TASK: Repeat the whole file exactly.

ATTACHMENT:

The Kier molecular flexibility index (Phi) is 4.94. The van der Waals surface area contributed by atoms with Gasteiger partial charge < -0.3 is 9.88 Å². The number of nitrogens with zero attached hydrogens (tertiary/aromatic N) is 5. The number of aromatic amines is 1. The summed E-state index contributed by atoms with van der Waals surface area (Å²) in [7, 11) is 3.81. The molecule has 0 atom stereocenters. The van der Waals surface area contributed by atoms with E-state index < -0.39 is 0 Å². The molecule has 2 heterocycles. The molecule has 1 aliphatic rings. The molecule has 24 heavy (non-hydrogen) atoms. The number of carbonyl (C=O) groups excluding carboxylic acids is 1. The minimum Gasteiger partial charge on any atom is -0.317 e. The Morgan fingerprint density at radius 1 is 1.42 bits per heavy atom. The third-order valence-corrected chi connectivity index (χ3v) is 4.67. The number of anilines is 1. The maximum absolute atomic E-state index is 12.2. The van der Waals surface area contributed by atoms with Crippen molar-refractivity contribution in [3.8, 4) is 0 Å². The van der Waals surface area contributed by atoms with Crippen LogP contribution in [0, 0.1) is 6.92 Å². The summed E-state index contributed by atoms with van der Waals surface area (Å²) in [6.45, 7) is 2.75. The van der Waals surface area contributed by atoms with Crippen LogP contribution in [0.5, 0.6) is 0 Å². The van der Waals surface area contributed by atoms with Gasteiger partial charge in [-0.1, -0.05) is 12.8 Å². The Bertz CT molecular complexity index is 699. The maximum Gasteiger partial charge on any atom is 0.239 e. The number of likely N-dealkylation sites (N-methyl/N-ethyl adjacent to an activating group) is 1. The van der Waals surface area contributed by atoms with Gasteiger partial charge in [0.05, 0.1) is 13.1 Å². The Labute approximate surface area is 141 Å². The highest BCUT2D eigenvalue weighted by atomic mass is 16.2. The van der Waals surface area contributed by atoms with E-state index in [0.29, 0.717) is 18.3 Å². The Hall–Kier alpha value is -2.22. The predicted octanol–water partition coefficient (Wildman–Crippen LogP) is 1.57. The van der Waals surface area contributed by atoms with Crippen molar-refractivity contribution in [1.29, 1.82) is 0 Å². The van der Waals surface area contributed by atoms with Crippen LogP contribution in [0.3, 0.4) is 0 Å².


The Kier molecular flexibility index (Phi) is 4.94. The van der Waals surface area contributed by atoms with Gasteiger partial charge < -0.3 is 9.88 Å². The number of nitrogens with zero attached hydrogens (tertiary/aromatic N) is 5. The number of aromatic amines is 1. The summed E-state index contributed by atoms with van der Waals surface area (Å²) in [7, 11) is 3.81. The molecule has 0 atom stereocenters. The van der Waals surface area contributed by atoms with E-state index < -0.39 is 0 Å². The molecule has 2 heterocycles. The molecule has 1 aliphatic rings. The molecule has 24 heavy (non-hydrogen) atoms. The number of carbonyl (C=O) groups excluding carboxylic acids is 1. The minimum Gasteiger partial charge on any atom is -0.317 e. The Morgan fingerprint density at radius 1 is 1.42 bits per heavy atom. The third-order valence-corrected chi connectivity index (χ3v) is 4.67. The number of anilines is 1. The maximum absolute atomic E-state index is 12.2. The van der Waals surface area contributed by atoms with Crippen molar-refractivity contribution in [3.8, 4) is 0 Å². The van der Waals surface area contributed by atoms with Crippen LogP contribution in [0, 0.1) is 6.92 Å². The summed E-state index contributed by atoms with van der Waals surface area (Å²) in [6.45, 7) is 2.75. The van der Waals surface area contributed by atoms with Crippen LogP contribution in [0.5, 0.6) is 0 Å². The van der Waals surface area contributed by atoms with Gasteiger partial charge in [-0.1, -0.05) is 12.8 Å². The Bertz CT molecular complexity index is 699. The maximum Gasteiger partial charge on any atom is 0.239 e. The number of likely N-dealkylation sites (N-methyl/N-ethyl adjacent to an activating group) is 1. The van der Waals surface area contributed by atoms with Gasteiger partial charge in [0.05, 0.1) is 13.1 Å². The Labute approximate surface area is 141 Å². The highest BCUT2D eigenvalue weighted by atomic mass is 16.2. The van der Waals surface area contributed by atoms with E-state index in [0.29, 0.717) is 18.3 Å². The Hall–Kier alpha value is -2.22. The predicted octanol–water partition coefficient (Wildman–Crippen LogP) is 1.57. The van der Waals surface area contributed by atoms with Crippen molar-refractivity contribution in [1.29, 1.82) is 0 Å². The van der Waals surface area contributed by atoms with Crippen LogP contribution in [0.3, 0.4) is 0 Å².